The Bruins do not lack in many areas. They rank first for fewest goals scored against (GA), seventh for most goals scored for (GF), third for penalty kill percentage, seventh for power play percentage, fifth for most takeaways and seventh for fewest minor penalties. They’re a well-disciplined and well-trained team yet they play a uniquely different style of hockey than the other winning teams in the league.
Cassidy’s New System
This is head coach Bruce Cassidy’s first season as the team’s official coach and he’s deploying a different system than the Bruins’ previous head coach, Claude Julien. According to an interview with Cassidy published by the Boston Herald, he’s taken the team in a new offensive direction but continues to use Julien’s defensive system as their anchor. By picking up the pace and using a more offensively creative system, the Bruins are using a defensive posture to create more offense.
For the Bruins, the answer as to why their offence is doing so well this year may have to do with their forward’s ability to control and navigate the face-off, which has allowed them to a) maintain puck possession and b) increase puck possession in the offensive zone. Right now, the Bruins rank fifth for most face-offs in the offensive zone and third for fewest face-offs in the defensive zone. These are pretty interesting statistics considering they’ve only played in 47 games so far, while other teams have already played up to 51 games.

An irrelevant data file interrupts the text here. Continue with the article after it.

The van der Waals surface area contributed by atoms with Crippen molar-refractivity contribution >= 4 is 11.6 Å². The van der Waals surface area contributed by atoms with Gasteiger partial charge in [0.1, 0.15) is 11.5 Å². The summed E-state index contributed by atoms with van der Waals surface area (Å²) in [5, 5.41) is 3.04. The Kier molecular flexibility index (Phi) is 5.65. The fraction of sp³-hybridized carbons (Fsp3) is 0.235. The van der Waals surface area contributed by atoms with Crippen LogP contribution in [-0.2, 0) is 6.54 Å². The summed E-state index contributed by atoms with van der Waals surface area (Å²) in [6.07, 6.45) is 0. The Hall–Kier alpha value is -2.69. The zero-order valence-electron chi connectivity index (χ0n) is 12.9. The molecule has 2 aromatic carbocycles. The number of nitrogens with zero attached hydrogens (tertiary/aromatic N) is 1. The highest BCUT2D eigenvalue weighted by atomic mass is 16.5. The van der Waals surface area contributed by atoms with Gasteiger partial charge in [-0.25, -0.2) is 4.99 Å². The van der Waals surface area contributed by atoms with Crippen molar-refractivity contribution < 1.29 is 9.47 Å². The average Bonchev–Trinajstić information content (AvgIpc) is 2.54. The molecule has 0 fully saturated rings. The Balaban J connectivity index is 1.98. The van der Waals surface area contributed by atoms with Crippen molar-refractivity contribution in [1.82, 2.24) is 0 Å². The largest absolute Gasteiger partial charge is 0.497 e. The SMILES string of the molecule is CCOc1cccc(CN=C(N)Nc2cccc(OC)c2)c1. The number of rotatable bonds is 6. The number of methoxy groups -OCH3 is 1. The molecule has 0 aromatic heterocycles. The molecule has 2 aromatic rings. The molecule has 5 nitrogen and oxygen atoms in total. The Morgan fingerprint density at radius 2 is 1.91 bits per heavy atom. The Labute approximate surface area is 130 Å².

Furthermore, the Bruins rank seventh for best face-off win percentage in the league and this can explain why they’re deliberately creating more face-offs in the offensive zone – because they’re winning them and thereby regaining puck possession by doing so.
The Bruins have a couple of really good face-off guys – Bergeron, who’s won 57.4 percent of his 904 face-offs this season, and David Krejci, who’s won 56.3 percent of his 448 face-offs this season. Both guys rank within the top 10 players in the league for best face-off win percentage (of players who’ve taken at least 300 face-offs this year).
When centermen are increasing the amount of time they spend handling the puck, they’re also creating more opportunities for their wingmen to handle the puck too. Look at Brad Marchand for a moment. Why has he been increasing his overall point production over the last few seasons? He’s an aging guy who’s doubled his point production since he started playing in the NHL eight years ago. Is he actually getting that much better or is it the system he’s playing in now? Perhaps it’s a bit of both but this trend isn’t normal.
Although the Jets and the Bruins are both sticking to a more modern style of hockey, their offensive abilities with scoring deflected/tip-in goals and efforts to increase puck possession using the face-off has given their forwards an extra edge that other teams simply don’t have. Of course, both teams have excellent defensemen — some of which are very offensive. However, the majority of their goal-scoring responsibilities are being left to the nifty talents of their team’s forwards.
I’m a Hockey Journalist based out of Barrie, Ontario, a Contributing Writer for The Hockey Writers covering OHL, and NHL prospects with an insatiable thirst for all things LA Kings, and PR gal for Abel Sports Management.